Content Regulation / Censorship, Hate Speech, Political Expression
Gündüz v. Turkey
Closed Contracts Expression
Global Freedom of Expression is an academic initiative and therefore, we encourage you to share and republish excerpts of our content so long as they are not used for commercial purposes and you respect the following policy:
Attribution, copyright, and license information for media used by Global Freedom of Expression is available on our Credits page.
The right to Freedom of Expression, as enshrined in the European Convention on Human Rights (“ECHR”) covers the expression of ideas and information which shocks, offends or disturbs. The justification of a pro-Nazi policy could not be allowed to enjoy the protection afforded by Article 10 ECHR. Although the applicants explicitly distanced themselves from Nazi atrocities voicing their disapproval, Article 17 prevented the expression because it was considered an abuse of ECHR rights.
The first applicant was the President of the Association for the Defense of the Memory of Marshal Petain.
The second applicant was a lawyer who had assisted in the defense of Marshal Petain in his trial for collaboration with Germany during World War II. The lawyer passed away on 8 May 1995. On 24 June 1996, the Commission decided that his widow, Ms. Yvonne Isorni, had standing to continue the proceedings on her late husband’s behalf.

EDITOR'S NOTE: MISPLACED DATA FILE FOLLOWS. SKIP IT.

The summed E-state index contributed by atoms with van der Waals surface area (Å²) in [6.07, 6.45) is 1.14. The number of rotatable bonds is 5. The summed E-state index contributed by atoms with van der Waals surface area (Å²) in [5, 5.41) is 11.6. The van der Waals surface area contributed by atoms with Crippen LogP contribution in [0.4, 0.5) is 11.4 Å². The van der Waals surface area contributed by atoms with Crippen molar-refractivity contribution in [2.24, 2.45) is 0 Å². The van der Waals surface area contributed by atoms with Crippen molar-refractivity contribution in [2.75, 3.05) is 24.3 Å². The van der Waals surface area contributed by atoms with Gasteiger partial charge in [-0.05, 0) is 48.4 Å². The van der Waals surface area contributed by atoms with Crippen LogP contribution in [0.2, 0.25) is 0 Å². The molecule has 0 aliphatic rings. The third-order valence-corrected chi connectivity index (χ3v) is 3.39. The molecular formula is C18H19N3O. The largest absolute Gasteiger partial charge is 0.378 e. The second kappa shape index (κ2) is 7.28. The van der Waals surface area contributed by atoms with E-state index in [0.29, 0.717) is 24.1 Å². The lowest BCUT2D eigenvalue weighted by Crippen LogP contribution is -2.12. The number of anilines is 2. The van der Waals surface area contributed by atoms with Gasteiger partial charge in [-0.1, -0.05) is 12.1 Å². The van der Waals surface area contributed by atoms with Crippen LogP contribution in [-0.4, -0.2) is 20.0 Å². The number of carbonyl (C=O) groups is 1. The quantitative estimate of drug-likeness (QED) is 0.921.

The second applicant wrote a text which was published by a national newspaper, calling upon the people of France to recognize Marshal Petain’s achievements during the period after the Armistice with Germany. The National Association of Former Members of the Resistance filed a criminal complaint against the applicants and they were convicted of the crime of publicly defending the crimes of collaboration with the enemy.
The publication in issue can be found in Paragraph 11 of the judgment.
The Grand Chamber of the European Court of Human Rights (“ECtHR”) held in a majority judgment (fifteen votes against six) that the conviction of applicants for publication of an article in favor of Philippe Pétain was prescribed by law and pursued a legitimate aim. However, it was not necessary in a democratic society, and therefore, it violated Article 10 (Freedom of Expression).
The court ruled that the case “does not belong to the category of clearly established historical facts – such as the Holocaust – whose negation or revision would be removed from the protection of Article 10 by Article 17.” (Para. 47)
In doing so, the ECtHR ruled that the protections in Article 17 (prohibition against abuses of rights) could restrict the right to Freedom of Expression granted under Article 10 of the European Convention on Human Rights.
Decision Direction indicates whether the decision expands or contracts expression based on an analysis of the case.
The lapse of more than 40 years makes it difficult to deal with remarks of the same severity within 10 or 20 years. ECHR States Parties should allow open and dispassionate debates on their own histories. However, with the addition of this case, it is unclear as to what events can be considered “non-negotiable” and what events are open for discussion. Similarly, the Court noted the seriousness of a criminal conviction, and, having regard to the existence of other means of intervention and rebuttal through civil remedies, the Court found the conviction was disproportionate to the aim pursued.
Global Perspective demonstrates how the court’s decision was influenced by standards from one or many regions.
Case significance refers to how influential the case is and how its significance changes over time.
Let us know if you notice errors or if the case analysis needs revision.